Monday, 24 September 2018
COUNCILLORS are divided over plans to fence off a green space in Benson.
The village’s primary school wants to re-fence its playing field to enclose it completely because of dogs fouling the area and to “safeguard” children, a special parish council meeting heard last week.
The playing field, off Oxford Road, belongs to the trustees of the Benson Church of England Voluntary School Trust and is for the benefit of the adjacent primary school.
The school wants to fence the field this month so that for the summer months the children will have a cleaner, safer area for play and sport.
But some councillors say the area has been used for decades by villagers and should remain totally accessible.
The fenced area would not include the adjacent basketball court, next to the youth hall.
Ian Leppard, a former parish councillor who lives in High Street, said: “I’ve been in the village for 50 years and it’s always been a green open space.
“It would be a shame if that cannot be used in general — we need all the green spaces we can for the kids. They (the school) can go out and fine dog owners for letting them spoil the land, but just to fence it off and stop Joe public getting in there is the easy way. It would be too much trouble to do it any other way.
“Is it going to be locked up? Is there a footpath going across there?”
Mr Leppard said the field was a well-used and popular place for events and for villagers to enjoy.
But parish councillor Claire Robinson said the original conveyancing of the land deeds stated the field was purely for the benefit of children of Benson primary to use for their interests and no other.
A fence in a conservation area can be up to two metres tall, unless next to a footpath or road, then it can only be one metre, she said.
Councillor Robinson added: “As far as I can tell, if there isn’t any other agreement for that playing field, it’s for the interests of the children and they can fence it off.”
Councillor Michael Winton said it had been used for a number of years and questioned the definition of the children of the school. He said: “There are pupils there who all join the cubs and scouts and they are still children of Benson Primary School.
“There are other organisations who are part of that school and the children of the school should be able to use it outside of the hours 9am to 4pm. What happens in summer? Do they close it down? What happens when balls go over there?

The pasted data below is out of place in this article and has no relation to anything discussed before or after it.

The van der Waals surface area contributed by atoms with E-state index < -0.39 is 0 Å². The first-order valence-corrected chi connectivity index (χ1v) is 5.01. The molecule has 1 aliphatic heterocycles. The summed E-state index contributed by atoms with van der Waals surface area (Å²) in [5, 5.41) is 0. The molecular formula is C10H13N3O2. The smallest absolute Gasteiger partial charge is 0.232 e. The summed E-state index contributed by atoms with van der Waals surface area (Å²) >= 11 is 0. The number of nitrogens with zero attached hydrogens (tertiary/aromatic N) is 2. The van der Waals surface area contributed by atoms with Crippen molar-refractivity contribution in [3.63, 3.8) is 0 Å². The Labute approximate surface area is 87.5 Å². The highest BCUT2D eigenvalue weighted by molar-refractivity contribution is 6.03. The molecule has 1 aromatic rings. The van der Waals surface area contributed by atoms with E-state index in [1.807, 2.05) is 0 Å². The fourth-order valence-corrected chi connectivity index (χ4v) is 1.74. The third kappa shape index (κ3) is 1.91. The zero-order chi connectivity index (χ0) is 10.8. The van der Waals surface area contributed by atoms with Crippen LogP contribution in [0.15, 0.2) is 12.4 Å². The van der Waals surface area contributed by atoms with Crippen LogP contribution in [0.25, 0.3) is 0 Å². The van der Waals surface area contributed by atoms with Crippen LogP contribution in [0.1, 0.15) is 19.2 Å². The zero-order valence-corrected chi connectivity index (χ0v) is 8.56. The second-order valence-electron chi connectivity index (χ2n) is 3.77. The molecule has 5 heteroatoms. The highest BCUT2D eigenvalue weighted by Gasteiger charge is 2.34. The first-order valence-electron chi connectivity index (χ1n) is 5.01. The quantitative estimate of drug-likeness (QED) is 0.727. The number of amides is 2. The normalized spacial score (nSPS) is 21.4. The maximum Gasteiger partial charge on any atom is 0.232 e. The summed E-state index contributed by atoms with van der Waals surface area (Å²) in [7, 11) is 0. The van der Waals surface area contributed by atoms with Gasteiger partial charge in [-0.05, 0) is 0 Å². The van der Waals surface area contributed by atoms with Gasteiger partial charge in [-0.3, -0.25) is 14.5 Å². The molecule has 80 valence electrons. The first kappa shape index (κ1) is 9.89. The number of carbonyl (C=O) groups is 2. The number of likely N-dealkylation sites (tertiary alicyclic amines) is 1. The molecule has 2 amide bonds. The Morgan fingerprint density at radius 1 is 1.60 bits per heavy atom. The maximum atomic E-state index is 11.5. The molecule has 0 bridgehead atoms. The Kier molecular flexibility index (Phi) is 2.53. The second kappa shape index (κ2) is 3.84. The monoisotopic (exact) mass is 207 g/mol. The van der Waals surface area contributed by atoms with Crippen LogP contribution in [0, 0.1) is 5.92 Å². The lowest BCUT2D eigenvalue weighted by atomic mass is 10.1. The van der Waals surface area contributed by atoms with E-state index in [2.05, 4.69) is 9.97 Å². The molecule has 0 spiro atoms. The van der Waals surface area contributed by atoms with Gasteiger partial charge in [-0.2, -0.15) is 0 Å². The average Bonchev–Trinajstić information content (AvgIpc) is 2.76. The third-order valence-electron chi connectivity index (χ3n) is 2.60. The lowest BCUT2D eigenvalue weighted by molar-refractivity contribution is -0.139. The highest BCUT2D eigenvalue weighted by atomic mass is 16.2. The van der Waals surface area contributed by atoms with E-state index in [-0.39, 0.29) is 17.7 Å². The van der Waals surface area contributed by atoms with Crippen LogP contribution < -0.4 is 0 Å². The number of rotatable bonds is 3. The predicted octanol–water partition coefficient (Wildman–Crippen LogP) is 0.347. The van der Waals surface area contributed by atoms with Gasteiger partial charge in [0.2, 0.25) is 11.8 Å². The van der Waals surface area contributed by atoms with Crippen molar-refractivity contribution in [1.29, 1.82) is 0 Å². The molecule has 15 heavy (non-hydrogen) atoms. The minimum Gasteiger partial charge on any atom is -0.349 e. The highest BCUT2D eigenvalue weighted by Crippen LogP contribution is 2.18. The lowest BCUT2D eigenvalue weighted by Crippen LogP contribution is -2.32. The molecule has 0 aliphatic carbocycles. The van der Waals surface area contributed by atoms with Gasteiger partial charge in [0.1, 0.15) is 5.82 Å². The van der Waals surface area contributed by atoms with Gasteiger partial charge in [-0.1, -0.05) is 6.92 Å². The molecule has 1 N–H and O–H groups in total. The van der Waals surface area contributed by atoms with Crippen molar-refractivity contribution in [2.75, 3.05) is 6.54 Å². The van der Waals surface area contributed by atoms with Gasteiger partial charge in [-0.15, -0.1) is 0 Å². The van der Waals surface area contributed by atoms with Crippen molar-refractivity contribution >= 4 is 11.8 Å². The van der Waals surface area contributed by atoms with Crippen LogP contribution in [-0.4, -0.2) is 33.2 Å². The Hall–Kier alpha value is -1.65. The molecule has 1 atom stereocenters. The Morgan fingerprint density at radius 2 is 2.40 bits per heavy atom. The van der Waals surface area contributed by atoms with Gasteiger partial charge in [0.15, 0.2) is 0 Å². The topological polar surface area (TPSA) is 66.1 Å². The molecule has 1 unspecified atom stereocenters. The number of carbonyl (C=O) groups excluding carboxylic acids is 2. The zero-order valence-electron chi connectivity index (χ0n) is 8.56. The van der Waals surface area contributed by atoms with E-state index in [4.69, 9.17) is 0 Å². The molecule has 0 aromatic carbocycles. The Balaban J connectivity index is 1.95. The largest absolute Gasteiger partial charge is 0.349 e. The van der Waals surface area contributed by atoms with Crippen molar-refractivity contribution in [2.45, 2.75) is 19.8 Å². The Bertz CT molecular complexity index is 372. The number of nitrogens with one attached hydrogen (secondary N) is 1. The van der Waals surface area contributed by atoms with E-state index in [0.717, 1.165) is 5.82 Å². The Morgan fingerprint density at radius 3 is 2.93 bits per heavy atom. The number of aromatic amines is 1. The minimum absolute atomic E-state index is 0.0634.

“I’ve no objection to it being fenced off, it’s the lack of access.”
Interim chairwoman Patricia Baylis said: “The school is saying the school office can be contacted to arrange use and access.”
Councillor Philip Murray said he was against the plans but if the council took a “truculent” attitude it would probably get nothing.
“Essentially we don’t want, any of us, to walk down Oxford Road, and feel there’s a ghettoised area in there,” he said. “We can certainly make the thing more palatable. I think we’re 90 to 95 per cent certain they own it.”
If the council chose to fight the plans it would be using the arguments of precedent and usage, two of the “weakest” in a court, he said. “We’re up against one of the big pile driver mechanisms at the moment which is safeguarding — everything gets through on safeguarding,” he added.
Councillor Rob Jordan believed the area should be fenced off adding: “I don’t think we have got a legal case at all.
“We’re being held to ransom by the minority of dog owners, who just let their dogs go.”
He added: “The headteacher is saying there will be access.”
Members agreed to arrange a meeting between councillors, the school and the church trustees once additional paperwork relating to the land had been located.
Last May the Henley Standard reported that concerns had been raised about people letting their dogs foul the field.
The trustees said the area was not a public playground but it had been “reasonably relaxed” about dog walkers using it until now.
They said: “Sadly, there has been an increasing problem with dogs being walked across, or worse, being allowed to run free without any attempt to clear up their mess.
“This is not acceptable, given the field’s principal use as the primary school playing field.”
21 May 2018
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